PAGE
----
Before the invention of DAWs, MIDI could only be utilised through external hardware setups which were very expensive. Since the monetary cost of recording software and technology has decreased and laptops with DAW software have become more available, there has been a huge increase in the number of producers creating music using DAWs as an all in one solution. Because of this massive increase in the number of music producers, some people believe the overall quality of electronic music has increased. In contrast, others say that with the saturation of electronic producers releasing in the music market, it has become significantly difficult for producers to become recognised.[3]

During the lineage of bedroom production, the style has crossed many genres of music. Although most closely with forms of electronic music ranging from earlier forms such as techno, and dubstep and electronica, bedroom producers include pop musicians and hip hop musicians. In the 2000s and 2010s, House, Cloud Rap, Chillwave, Bedroom Pop and Downtempo have been popular genres of music created by bedroom producers.

Software[edit]

This section will describe the everyday use of DAWs and VST software for creating bedroom-produced music. First, MIDI will be explained to clarify its use in DAW.

MIDI stands for Musical Instrument Digital Interface and is the most common way of connecting musical equipment to various devices and to a central DAW. Because MIDI information is non-acoustic, in the form of data instead of sound waves, it can be used to send musical information from one VST device to another or through external hardware which can be connected to a DAW, such as a MIDI keyboard or other MIDI controller. For example, if a melody is performed on a MIDI keyboard, this melody could be plugged into a synth module so that it might sound like any instrument, from a flute or electric guitar, or even a sampled full orchestra. When MIDI information is sent to different VST devices, new sounds are created from the same musical data. For example, a melody played by a virtual MIDI (VST) piano could be moved into a guitar track in a DAW to have exactly the same passage played by a virtual guitar. Because MIDI is a form of data, it is typically viewed in the form of a piano roll, not as waveforms. MIDI was created in the early 80s by multiple large instrument manufacturers working together to standardise the communication between the devices of different instrument manufacturers.[18][19]

A DAW (Digital Audio Workstation) is an electronic device or more commonly a musical software used for recording, mixing, editing and processing digital audio. While the structure of a DAW can vary from being a single software to a series of connected hardware, all DAWs have a central interface for processing audio into a final composition on a laptop or desktop computer.[5]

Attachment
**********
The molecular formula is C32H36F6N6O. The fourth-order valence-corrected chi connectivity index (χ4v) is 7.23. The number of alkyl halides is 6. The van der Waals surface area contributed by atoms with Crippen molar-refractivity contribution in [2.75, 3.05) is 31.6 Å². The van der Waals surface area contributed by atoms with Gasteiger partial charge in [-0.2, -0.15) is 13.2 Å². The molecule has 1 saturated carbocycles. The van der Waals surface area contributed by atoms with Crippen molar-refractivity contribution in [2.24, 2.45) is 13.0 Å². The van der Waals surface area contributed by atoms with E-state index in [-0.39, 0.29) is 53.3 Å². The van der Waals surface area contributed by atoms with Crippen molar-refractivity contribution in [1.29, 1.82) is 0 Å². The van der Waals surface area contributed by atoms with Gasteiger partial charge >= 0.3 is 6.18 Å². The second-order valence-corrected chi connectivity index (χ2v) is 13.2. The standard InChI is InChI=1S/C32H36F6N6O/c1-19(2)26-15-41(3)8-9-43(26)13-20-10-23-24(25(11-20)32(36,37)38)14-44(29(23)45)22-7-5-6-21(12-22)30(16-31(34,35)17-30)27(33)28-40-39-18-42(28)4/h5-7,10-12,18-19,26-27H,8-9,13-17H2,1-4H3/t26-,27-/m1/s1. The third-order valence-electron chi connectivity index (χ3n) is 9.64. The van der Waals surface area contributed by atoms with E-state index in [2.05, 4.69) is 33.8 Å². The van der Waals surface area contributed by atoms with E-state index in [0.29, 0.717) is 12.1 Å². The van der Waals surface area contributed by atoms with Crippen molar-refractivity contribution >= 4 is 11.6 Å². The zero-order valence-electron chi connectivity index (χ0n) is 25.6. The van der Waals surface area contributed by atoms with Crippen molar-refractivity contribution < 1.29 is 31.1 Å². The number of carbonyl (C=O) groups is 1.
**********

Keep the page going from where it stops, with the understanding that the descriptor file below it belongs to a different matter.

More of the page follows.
Virtual Studio Technologies or VSTs are devices used to replicate analog effects, instruments and effects that used to be commonly found in studios, for audio processing and synthesis within DAW software. VST instruments and VST effects are most commonly used; however, other types of VSTs also exist, such as various spectrum analysers. Some VSTs also emulate traditional synthesisers and samplers. VST instruments synthesise sound by taking a MIDI input and then sending it to an output or through VST effects via effects chaining.[20]

VSTs are classified into:

  • Effects, which manipulate the audio signal of a track or group of tracks. Examples include EQ, compression, and delay.
  • Instruments, which generate their own audio signal like a musical instrument. These can be highly manipulated to create synthesised sounds, or they may be samples that imitate the sound of real acoustic instruments.
  • MIDI, which manipulates the MIDI information, such as arpeggiation of the notes in a sustained chord.[3]

Bedroom producers may use VSTs such as Massive, Serum, Spire, or Nexus. Flume has said that electronic production techniques have provided expanded creative possibilities.[21]

Bedroom producers may "pirate" their music software using torrenting or "cracking", which leads to an even higher level of access to DAWs and VSTs for bedroom producers. In some cases, the pirating of music software in this way has led to increased sales for these larger companies. However, pirating software can cause problems for less established VST companies.[22]

Equipment[edit]

MIDI keyboards, a laptop, a record player, a reel-to-reel tape machine, and electronic devices can be seen in this home studio.

While setups between individuals may vary, the basic setup of a bedroom home studio includes: a computer connected to a DAW, a microphone with a pop filter running through an audio interface, headphones and/or monitors and a MIDI controller such as a MIDI keyboard or drum machine.[23] The microphone will record the vocals, sounds and acoustic instruments that may be used by sending the audio into the DAW through the audio interface. The sound of the music in the DAW is played back through the audio interface in playback. The pop filter is used to reduce the loud signal of word plosions such as when pronouncing words starting with 'p' or 'b' sounds. Headphones and monitors are used to listen to the playback and for mixing. A MIDI controller works as the instrument for producers, to use instead of programming individual notes into sequences in the DAW.[24] While it is common to record in a bedroom studio, Sampling is also widely used in bedroom production. Bedroom producers typically use drum samples as a cheaper alternative to recording drums. However, a vast range of samples are used in bedroom productions, such as chord loops, vocal samples, kit dimples and sometimes even entire sections of songs (although this often infringes copyright).[25]